Mikhail Gorbachev went far beyond Nikita Khrushchev’s “Back to Lenin” approach. When he came to power in March 1985, he tried to instill new life into a dying body. This explains the inconsistencies and blunders of the first three years (1985-1988). He knew from his mentor Yuri Andropov that touching the Stalin question would inevitably open a Pandora box. And yet he did it.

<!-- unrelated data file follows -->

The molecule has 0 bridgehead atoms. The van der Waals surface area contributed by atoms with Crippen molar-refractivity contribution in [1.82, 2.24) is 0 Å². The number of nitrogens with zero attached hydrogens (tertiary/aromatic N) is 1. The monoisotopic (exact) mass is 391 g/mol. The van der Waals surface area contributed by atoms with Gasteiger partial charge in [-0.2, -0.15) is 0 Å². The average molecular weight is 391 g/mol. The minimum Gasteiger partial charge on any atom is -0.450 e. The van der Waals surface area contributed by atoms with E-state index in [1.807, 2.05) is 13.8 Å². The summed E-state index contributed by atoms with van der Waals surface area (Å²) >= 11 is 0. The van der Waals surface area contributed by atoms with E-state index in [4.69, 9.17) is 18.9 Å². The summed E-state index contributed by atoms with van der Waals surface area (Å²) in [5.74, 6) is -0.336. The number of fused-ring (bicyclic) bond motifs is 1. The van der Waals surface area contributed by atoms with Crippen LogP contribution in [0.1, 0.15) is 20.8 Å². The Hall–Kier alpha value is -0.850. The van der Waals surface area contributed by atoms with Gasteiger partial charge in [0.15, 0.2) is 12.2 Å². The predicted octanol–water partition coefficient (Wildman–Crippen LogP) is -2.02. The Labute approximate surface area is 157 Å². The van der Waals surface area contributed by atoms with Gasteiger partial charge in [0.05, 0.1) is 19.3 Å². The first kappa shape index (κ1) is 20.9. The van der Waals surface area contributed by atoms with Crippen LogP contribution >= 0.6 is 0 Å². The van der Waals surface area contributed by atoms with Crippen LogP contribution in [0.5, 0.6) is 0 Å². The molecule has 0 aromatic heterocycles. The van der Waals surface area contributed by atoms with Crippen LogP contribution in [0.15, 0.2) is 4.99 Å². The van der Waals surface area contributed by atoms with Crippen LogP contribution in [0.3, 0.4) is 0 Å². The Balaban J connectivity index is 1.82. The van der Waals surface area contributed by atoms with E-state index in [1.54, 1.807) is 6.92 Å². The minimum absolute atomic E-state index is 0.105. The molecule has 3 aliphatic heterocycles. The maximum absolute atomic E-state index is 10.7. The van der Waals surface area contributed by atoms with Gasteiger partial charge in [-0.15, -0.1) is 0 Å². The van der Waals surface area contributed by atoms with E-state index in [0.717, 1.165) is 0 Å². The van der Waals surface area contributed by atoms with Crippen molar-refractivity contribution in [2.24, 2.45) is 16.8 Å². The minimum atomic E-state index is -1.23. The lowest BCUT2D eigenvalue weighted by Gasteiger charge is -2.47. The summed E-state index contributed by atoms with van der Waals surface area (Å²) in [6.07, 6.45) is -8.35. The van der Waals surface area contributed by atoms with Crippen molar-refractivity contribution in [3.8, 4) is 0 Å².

Glasnost meant the return of repressed memories, the rebirth of pluralism, and the return of civil society. It meant telling the truth about the horrible crimes of the past. It meant admitting that the regime contained violence against society in its deepest matrix. By the end of the 1980s, Gorbachev, Yakovlev, Georgy Shakhnazarov and their supporters realized that liberalization was not sufficient. The next step was democratization. But an intrinsically authoritarian culture like Bolshevism be democratized without renouncing its defining features? The answer came in August 1991 with the anti-Gorbachev putsch and four months later with the end of the USSR. Altogether, he was a world-historical personality attuned to the turbulent and perplexing times in which he lived. No hagiography would do him justice. The same can be said about endeavors to negate his real merits.